File used to store the command history when the interpreter is run interactively.
Initialization file containing interpreter commands to be executed at startup when running interactively.
Termination file containing interpreter commands to be executed when the interpreter exits.
Q may have started out as an academic research project, but it should not be mistaken for a toy language. Q has a modern syntax featuring both user-definable infix operators and curried function applications, and provides many goodies of modern-style functional languages, such as higher-order functions (including lambdas), support for both eager and lazy evaluation, and OOP-style polymorphic algebraic types. The Q interpreter goes to great lengths to implement term rewriting in an efficient manner, so that Q programs are executed reasonably fast, more or less comparable to other interpreted languages. Moreover, Q comes with an extensive software library, which makes it a practical programming tool and in many areas surpasses what is available for its bigger cousins like ML and Haskell.
The Q interpreter is extensible using “external” modules written in C or C++ (which are loaded at runtime, if possible), and can itself be used as an extension language for other C/C++ applications. Q has a fairly complete POSIX system interface and a comprehensive collection of addon modules which interface to various popular open source software packages including, e.g., GNU Octave, various GUI, graphics, multimedia, database and web-related libraries, and a module for the Apache web server. There is a language mode for emacs, which provides a convenient environment for editing and running Q scripts, and syntax files for the vim and kate text editors are also available. All this is described in much more detail in the Q info file and in the other documentation available on the Q website.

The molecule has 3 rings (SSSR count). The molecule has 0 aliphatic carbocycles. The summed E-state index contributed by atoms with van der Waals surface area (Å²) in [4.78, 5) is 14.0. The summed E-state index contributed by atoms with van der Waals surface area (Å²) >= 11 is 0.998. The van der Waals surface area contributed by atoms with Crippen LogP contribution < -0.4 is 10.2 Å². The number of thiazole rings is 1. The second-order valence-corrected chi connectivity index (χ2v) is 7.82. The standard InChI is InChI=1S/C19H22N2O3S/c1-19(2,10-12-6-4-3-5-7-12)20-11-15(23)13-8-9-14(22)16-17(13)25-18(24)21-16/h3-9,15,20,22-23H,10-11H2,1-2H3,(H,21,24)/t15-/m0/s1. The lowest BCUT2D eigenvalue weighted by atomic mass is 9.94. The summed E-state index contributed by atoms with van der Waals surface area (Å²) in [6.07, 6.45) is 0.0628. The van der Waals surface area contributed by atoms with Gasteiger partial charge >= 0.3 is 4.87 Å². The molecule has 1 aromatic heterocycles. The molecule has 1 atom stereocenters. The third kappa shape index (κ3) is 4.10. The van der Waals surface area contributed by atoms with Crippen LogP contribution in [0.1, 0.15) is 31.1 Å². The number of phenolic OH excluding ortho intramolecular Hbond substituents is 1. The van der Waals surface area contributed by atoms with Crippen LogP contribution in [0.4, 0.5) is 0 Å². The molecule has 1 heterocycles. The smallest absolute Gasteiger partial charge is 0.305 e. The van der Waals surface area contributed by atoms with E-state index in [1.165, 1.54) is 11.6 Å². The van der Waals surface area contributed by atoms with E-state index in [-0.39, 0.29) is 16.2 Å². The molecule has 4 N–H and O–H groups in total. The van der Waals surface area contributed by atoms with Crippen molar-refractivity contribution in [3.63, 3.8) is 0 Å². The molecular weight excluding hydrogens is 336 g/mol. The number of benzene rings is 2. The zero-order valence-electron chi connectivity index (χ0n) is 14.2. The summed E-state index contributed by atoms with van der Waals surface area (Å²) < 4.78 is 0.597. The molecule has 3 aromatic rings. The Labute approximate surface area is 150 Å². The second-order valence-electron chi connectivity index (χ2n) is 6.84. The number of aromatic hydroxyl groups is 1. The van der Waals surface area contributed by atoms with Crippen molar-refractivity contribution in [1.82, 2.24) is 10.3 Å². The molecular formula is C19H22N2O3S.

Caveats and Bugs